The 2019 OHL Priority Selection has come and gone and although we still do have the U18 draft to look forward to tomorrow evening, it’s time to put a nice tidy little bow on the events from this past Saturday.
In total, 40 players from the Alliance were selected on Saturday morning/afternoon. That included 25 forwards, 12 defense and 3 goaltenders. The 40 player mark is right around the average of where the Alliance normally is in terms of players selected. Since the 2015 OHL Priority Selection, the average number of players is 40.4.
In terms of Alliance teams, it was the London Jr. Knights who led the way with eight players selected. The Jr. Knights continue their trend of having the most players selected from their teams of all Alliance centres.
The day has finally come that so many minor midget hockey players have been looking forwar to. OHL teams will run down their lists and select 303 players to join their clubs with a chance at realizing that OHL dream.
Below you can catch up to the minute updates on all the Alliance players selected in today’s draft. After 37 players were taken from the Alliance last season, I would expect this year to be similar to the 2001 born draft. That selection saw 46 players taken with 10 players going in the first three rounds.
While we may not hit that mark, I do expect a big contingent of Alliance players to go in the first few rounds.
Join us for all the action as we track how the Alliance fares in the 2019 OHL Priority Selection.
The 2003 born age group has definitely given the public a great opportunity to see some incredible talent in the Alliance this season. After last year saw a bit of a down year for the association, this year has some top flight talent, some of which could make the jump directly from minor hockey to the OHL.
I started off by having more than 40 names on a list of potential candidates that needed to be dwindled down to 25. Once down to the magic number, there were still some players who I felt deserved mention that for the first time in four season, I will be including a number of players who make the “honourable mention” list.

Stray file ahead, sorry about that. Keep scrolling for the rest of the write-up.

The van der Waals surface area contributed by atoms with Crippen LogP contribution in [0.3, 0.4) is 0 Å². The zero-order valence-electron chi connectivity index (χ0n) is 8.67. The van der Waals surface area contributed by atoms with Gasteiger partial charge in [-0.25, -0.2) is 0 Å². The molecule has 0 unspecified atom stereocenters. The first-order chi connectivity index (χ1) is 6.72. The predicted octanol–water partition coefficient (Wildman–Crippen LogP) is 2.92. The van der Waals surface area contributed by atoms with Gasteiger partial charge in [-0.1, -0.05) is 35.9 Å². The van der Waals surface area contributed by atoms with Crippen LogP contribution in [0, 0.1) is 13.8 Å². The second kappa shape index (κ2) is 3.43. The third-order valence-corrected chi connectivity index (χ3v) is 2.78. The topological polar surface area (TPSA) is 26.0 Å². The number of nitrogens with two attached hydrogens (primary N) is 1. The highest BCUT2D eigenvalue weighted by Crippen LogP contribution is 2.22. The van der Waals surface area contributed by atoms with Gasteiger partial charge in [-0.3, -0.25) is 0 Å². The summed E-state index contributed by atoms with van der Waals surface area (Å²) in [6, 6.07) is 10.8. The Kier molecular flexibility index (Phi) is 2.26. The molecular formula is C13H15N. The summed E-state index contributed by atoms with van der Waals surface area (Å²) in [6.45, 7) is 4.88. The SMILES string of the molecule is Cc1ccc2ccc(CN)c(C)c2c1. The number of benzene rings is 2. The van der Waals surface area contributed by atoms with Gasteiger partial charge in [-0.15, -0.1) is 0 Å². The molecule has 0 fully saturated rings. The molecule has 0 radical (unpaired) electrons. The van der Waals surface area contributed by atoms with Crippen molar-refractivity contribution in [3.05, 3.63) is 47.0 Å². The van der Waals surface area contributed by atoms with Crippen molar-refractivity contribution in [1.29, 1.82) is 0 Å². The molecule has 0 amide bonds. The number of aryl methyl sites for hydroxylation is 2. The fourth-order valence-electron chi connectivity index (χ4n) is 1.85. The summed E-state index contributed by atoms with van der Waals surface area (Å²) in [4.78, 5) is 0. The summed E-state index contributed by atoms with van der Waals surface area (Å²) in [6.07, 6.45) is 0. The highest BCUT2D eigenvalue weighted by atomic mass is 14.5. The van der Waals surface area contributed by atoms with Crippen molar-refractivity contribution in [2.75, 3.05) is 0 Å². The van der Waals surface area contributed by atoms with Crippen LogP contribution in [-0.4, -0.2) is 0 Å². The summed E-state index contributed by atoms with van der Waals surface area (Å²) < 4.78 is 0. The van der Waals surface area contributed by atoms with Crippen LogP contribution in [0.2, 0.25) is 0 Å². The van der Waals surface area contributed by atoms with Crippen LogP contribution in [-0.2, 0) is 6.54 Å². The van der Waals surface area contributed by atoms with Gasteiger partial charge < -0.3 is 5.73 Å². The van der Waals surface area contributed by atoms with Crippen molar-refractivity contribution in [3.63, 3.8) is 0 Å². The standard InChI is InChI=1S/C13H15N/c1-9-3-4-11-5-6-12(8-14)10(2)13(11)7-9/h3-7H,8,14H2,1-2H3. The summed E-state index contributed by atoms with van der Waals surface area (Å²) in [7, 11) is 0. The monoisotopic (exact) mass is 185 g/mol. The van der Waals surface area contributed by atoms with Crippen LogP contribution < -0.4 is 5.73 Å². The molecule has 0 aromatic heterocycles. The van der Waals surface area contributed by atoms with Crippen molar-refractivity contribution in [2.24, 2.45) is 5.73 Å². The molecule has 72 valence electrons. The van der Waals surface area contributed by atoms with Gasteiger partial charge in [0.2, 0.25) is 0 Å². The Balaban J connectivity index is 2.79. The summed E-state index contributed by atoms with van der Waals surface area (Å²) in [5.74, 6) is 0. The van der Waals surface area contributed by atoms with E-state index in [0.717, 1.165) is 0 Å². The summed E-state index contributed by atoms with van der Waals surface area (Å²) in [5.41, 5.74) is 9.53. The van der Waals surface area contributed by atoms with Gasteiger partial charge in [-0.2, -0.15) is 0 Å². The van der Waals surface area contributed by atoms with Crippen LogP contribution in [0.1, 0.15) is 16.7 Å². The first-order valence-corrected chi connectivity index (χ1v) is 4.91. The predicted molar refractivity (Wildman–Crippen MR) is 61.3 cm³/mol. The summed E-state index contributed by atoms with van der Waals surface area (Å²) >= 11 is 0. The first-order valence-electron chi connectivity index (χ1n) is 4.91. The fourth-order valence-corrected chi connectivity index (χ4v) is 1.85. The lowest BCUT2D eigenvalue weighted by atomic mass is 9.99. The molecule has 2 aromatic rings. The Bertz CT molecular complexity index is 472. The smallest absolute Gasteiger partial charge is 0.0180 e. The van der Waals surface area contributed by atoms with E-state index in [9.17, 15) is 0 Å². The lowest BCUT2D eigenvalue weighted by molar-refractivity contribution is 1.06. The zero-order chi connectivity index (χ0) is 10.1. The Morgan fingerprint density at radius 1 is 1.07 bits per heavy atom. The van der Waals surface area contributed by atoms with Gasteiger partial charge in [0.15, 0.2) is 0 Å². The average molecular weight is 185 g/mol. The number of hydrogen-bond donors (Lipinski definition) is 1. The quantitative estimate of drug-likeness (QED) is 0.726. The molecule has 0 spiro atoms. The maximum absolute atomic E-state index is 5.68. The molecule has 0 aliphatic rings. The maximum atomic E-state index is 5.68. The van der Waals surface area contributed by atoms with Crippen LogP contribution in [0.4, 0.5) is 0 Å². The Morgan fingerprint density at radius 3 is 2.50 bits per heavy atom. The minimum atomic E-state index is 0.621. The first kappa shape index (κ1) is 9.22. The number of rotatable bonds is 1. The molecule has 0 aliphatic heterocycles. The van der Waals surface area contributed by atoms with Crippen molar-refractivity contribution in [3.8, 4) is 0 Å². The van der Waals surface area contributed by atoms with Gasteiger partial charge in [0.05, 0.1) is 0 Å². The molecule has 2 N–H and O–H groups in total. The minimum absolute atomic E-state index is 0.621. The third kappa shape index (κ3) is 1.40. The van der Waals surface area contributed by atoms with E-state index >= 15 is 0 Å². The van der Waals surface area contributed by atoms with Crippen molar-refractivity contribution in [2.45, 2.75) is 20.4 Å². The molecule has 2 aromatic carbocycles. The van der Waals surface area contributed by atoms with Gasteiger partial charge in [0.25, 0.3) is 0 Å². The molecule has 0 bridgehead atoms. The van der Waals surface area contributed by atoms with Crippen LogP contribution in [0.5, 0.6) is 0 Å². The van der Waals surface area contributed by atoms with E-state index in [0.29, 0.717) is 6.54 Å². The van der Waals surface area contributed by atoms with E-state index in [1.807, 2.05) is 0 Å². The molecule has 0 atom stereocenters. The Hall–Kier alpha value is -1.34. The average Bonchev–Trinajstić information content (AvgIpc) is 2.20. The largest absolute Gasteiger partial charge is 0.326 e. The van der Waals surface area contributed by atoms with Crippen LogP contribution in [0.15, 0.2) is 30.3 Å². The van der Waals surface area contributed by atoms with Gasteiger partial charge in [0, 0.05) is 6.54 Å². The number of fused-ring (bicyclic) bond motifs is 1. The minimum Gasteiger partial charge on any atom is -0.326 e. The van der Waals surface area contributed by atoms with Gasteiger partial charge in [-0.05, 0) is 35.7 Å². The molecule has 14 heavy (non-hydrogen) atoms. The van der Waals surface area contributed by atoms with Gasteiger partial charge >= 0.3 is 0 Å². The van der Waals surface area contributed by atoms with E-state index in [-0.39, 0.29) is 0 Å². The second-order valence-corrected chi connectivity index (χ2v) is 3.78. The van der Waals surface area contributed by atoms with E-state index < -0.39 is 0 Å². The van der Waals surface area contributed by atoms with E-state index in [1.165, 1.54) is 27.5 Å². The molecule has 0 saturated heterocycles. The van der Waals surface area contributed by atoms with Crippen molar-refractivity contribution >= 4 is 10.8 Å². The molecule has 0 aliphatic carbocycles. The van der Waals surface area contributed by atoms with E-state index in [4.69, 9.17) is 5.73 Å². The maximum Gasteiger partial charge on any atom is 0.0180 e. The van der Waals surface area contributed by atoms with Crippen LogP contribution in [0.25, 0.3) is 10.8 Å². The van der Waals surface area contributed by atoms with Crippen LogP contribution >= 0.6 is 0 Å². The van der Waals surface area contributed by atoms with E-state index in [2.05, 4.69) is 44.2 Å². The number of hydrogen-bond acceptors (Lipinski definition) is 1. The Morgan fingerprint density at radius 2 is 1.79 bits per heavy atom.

As for the top 15, players ranked from 6-15 will be released on Thursday while the top five should be out on Friday, just in time for some 2nd period flood reading at the Marlies Holiday tournament.
We have finally made it to the holiday break, which actually isn’t much of a break for many teams. 10 of the 12 Alliance squads will be participating in the Toronto Marlboros Holiday Classic, with just the Chatham-Kent Cyclones and the Lambton Jr. Sting skipping out on the tournament.
The new year will bring plenty of battles and lots of exciting play in the Alliance loop. While the eight teams that will be advancing to the playdowns seems to get clearer and clearer every day, it is the battle for positioning that should take us down to the wire. Add in the new postseasons twist of the “consolation” playoff winner having a shot at an OHL Cup Wildcard spot and there is lots of meaningful hockey ahead.
With only a month left to play, here is what I think the opening round of the playdowns will look like.
Brantford vs Huron-Perth
London vs Chatham-Kent
Windsor vs Cambridge
Kitchener vs Waterloo
Now here is the final team rankings for the year of 2018.
The Alliance All-Star Showcase in Woodstock this past weekend gave everyone a great opportunity to see all the Alliance teams in action in one spot. It also provided some fantastic games and top matchups between the best teams in the association.
The game between Chatham and Cambridge on Friday night probably stands as my favourite game of the year thus far. While it ended without a single goal being scored, the chances along with the high intensity and physical play made for a great couple hours of entertainment.
The Saturday afternoon tilt between Brantford and Windsor was a battle between the top ranked teams in my inaugural rankings. Several players shined bright in that game and it was a great showing for a Windsor team that I don’t think really gets the respect they deserve around the league.
The next couple of weeks are busy for Alliance teams. We have the Gold Puck tournament in Waterloo this weekend and teams are getting set for the holidays which means the Marlies Holiday Classic for many.